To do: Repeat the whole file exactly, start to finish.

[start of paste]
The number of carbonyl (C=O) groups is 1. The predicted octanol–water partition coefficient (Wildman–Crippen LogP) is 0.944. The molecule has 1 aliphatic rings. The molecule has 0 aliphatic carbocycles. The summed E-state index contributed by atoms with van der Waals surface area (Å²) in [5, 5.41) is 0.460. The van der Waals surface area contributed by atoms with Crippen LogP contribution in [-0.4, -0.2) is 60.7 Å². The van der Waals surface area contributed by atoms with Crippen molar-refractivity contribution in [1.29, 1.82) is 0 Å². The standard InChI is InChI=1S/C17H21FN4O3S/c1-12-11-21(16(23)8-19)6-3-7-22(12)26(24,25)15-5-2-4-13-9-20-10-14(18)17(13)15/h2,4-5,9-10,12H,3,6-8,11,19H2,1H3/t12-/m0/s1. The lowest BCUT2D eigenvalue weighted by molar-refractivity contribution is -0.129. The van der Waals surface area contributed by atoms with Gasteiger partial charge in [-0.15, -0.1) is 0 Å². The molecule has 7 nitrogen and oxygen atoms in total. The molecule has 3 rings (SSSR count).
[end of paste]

The number of carbonyl (C=O) groups is 1. The predicted octanol–water partition coefficient (Wildman–Crippen LogP) is 0.944. The molecule has 1 aliphatic rings. The molecule has 0 aliphatic carbocycles. The summed E-state index contributed by atoms with van der Waals surface area (Å²) in [5, 5.41) is 0.460. The van der Waals surface area contributed by atoms with Crippen LogP contribution in [-0.4, -0.2) is 60.7 Å². The van der Waals surface area contributed by atoms with Crippen molar-refractivity contribution in [1.29, 1.82) is 0 Å². The standard InChI is InChI=1S/C17H21FN4O3S/c1-12-11-21(16(23)8-19)6-3-7-22(12)26(24,25)15-5-2-4-13-9-20-10-14(18)17(13)15/h2,4-5,9-10,12H,3,6-8,11,19H2,1H3/t12-/m0/s1. The lowest BCUT2D eigenvalue weighted by molar-refractivity contribution is -0.129. The van der Waals surface area contributed by atoms with Gasteiger partial charge in [-0.15, -0.1) is 0 Å². The molecule has 7 nitrogen and oxygen atoms in total. The molecule has 3 rings (SSSR count).